East LA’s CFA Leaves More Questions Than It Answers
Only a few residents participated in recent meetings held to review study data.
By Gloria Angelina Castillo, EGP Staff Writer
About 100 East Los Angeles residents attended meetings last weekend sponsored by the Los Angeles Local Agency Formation Commission (LAFCO) intended to explain the results of a recently released Comprehensive Fiscal Analysis (CFA) on the financial viability of unincorporated East Los Angeles becoming a city.
While the seemingly outnumbered opponents to cityhood questioned the area’s financial feasibility, proponents focused their questions on the study’s accuracy and completeness.
Read this story IN SPANISH: Análisis del Este de Los Ángeles Deja Más Preguntas que Respuestas
Some residents complained copies of the CFA—which explains the revenues and costs of the proposed City of East Los Angeles—were not available at local public libraries; others expressed dissatisfaction with the analysis itself.
“How much were you paid to do this study? $130,000? Well, I’m very disappointed in your presentation. The public has the right to know … you should show a break down of the fees …what we’re actually paying for,” said Sophia Quiñonez during both the July 29 and July 30 meetings.
Across the board, residents seemed most concerned about the impact incorporation would have on public safety and taxes.
“…[If Sheriffs services are reduced] how can you not foresee increased crime here? … That would doom us to be targets,” said business owner Yolanda Duarte.
Duarte compared East Los Angeles to Compton, saying crime went up when budget cuts reduced policing.
The East LA CFA indicates that 118 patrol officers were assigned to the East Los Angeles Sheriffs Station, a number the department is proposing to increase to 138. However, the study’s author, Economic & Planning Systems Inc., calculates the city would need 93 patrol officers —a number “more similar to contract services provided to other communities,” which would reduce costs.
East LA resident Al Rivera, however, questions the accuracy of both the Sheriff’s and the study’s numbers. He said the Sheriffs website states 56 deputies patrol East LA, and added he’s been told by a “source” that there are really only 48 deputies assigned to patrols.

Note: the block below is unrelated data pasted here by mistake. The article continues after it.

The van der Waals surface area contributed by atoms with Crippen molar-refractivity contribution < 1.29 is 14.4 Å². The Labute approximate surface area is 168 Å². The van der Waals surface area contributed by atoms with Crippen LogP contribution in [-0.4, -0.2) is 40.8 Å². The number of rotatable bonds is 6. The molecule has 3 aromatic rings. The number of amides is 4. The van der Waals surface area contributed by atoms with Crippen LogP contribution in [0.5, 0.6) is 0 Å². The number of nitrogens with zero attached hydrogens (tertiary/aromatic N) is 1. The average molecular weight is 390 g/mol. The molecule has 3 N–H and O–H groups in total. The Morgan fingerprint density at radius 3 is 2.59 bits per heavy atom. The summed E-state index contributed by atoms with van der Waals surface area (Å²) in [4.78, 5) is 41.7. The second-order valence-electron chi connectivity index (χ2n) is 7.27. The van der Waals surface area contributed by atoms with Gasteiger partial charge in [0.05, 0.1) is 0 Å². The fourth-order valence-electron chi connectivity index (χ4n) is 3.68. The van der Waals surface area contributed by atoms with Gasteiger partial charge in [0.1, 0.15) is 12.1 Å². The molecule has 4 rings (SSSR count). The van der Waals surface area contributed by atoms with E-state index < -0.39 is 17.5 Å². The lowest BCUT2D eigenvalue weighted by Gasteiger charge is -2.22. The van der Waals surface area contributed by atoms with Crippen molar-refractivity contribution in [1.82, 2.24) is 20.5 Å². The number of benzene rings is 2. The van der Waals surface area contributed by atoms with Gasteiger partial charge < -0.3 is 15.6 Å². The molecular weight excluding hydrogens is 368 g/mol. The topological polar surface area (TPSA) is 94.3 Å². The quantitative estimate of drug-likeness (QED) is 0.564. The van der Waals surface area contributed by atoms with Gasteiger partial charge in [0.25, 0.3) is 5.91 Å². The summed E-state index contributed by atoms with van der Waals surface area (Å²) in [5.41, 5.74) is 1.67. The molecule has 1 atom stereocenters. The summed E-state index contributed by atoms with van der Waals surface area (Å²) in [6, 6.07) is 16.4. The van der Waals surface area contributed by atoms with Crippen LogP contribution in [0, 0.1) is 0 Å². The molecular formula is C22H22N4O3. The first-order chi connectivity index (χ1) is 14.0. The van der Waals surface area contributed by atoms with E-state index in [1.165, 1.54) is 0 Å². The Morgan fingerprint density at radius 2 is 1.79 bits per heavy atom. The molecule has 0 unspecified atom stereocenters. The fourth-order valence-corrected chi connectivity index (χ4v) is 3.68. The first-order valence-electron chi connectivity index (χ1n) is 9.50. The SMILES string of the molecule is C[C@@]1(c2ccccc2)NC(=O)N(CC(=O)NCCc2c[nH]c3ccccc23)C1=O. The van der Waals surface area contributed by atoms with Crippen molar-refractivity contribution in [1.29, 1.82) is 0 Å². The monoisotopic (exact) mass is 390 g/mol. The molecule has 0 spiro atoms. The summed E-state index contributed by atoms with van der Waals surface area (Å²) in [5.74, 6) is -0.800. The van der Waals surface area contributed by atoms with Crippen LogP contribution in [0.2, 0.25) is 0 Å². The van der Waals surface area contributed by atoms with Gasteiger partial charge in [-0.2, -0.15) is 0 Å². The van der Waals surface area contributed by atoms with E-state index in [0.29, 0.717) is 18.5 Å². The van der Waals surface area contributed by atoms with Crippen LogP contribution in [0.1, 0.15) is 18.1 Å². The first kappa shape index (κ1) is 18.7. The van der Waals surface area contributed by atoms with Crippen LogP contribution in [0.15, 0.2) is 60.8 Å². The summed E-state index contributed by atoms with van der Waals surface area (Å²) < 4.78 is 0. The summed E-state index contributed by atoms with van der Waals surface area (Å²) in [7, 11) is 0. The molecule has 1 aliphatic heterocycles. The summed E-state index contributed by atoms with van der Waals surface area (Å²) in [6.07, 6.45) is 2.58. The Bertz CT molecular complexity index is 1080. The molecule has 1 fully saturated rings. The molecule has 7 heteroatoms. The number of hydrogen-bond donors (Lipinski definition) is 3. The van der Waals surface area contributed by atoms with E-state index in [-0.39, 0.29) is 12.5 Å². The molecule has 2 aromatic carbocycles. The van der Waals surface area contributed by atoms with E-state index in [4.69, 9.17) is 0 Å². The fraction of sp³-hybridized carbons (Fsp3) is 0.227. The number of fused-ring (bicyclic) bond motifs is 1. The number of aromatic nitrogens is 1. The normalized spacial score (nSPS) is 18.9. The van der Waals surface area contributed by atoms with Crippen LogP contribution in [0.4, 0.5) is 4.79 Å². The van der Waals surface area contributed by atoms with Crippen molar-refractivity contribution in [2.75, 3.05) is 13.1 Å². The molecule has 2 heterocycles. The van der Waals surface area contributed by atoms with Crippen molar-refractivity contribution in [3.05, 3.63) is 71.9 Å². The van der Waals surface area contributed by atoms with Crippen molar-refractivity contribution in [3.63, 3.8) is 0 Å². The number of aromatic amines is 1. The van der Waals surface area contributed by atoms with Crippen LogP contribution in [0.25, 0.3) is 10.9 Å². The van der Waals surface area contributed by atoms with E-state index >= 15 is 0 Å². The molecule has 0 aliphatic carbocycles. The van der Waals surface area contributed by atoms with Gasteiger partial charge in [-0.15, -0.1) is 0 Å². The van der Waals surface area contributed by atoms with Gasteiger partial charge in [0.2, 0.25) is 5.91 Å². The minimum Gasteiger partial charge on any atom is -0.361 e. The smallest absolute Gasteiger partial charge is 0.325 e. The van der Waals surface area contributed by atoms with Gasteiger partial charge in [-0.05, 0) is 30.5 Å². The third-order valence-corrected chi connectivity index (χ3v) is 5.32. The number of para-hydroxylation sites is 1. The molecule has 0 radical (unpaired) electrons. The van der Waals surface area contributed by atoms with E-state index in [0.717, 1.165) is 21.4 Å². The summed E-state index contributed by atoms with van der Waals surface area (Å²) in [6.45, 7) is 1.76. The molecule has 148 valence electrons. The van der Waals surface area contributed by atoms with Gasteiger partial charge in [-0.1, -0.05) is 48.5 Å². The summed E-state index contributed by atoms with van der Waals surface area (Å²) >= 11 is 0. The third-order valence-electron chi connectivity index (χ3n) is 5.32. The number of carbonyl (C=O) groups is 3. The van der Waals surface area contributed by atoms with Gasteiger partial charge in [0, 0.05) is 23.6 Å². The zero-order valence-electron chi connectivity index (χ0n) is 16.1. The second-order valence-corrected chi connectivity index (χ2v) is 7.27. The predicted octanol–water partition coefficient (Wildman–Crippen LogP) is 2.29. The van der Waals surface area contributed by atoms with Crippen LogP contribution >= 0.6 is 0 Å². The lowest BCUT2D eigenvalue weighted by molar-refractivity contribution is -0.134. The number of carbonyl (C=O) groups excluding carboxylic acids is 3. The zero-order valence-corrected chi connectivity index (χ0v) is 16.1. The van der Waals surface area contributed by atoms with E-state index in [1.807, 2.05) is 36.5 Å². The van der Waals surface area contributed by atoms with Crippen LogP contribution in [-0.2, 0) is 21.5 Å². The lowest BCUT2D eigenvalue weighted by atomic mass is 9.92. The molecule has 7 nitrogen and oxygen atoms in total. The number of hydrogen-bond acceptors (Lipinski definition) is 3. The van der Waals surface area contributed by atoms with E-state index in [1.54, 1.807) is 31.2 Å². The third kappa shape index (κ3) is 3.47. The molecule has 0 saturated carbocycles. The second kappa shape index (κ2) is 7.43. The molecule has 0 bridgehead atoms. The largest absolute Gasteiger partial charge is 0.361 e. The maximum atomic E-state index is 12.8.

LASD Contract Law Enforcement Lt. Michael Irving told EGP that 56 patrol officers is correct, and includes officers on personal leave, etc. The 152 other sworn officers currently at the station are assigned to other duties, including 74 assigned to contract cities that include Commerce, Maywood and Cudahy, according to Irving.
East Los Angeles Resident Association President Benjamin Cardenas on Tuesday told EGP they do not want to speculate on the estimates or comment on whether the LASD numbers are inflated. EPS’ estimate for Sheriffs services are “in line with other comparable cities with similar demographics, crime stats and service calls,” he said. ELARA is backing the incorporation effort, and paid for the CFA study.
LAFCO and EPS will follow up and ask the County CEO and LASD to clear up the discrepancy and verify the numbers to be included in the final CFA, LAFCO spokesperson Paul Novak told EGP.
On Saturday, EPS’ Richard Berkson said the Sheriff’s proposal was not audited. He said starting a police department is expensive and noted that many cities are looking to contract with the LASD in order to save money. Still, proponents, like Arnuldo Delgado, said they wished he would “get more than one bid” to compare costs.
Residents also questioned the amount and allocation of property taxes, noting that the CFA’s numbers are much lower than those reported in an earlier study. Berkson explained property tax amounts in the study are a calculation, and said he could not vouch for the information in the Initial Fiscal Analysis produced by a different group in 2007.
That study, conducted by Burr Consulting before the housing bubble burst, estimated the area’s property taxes at $30 million; the CFA released two weeks ago put the number at $14 million.
According to DataQuick, a San Diego-based company that provides monthly statistical data on home sales, the median price paid for a single-family home in unincorporated East LA between January and June 2011 was nearly half of what they were for the same period in 2006. Home prices in the 90022 zip code were down 49.8 percent while homes in the 90063 zip code dropped 57.9 percent when compared to 2006, DataQuick’s Andrew LePage told EGP in an email. It is unclear from the study, however, if the assessed values in those areas have also been reduced.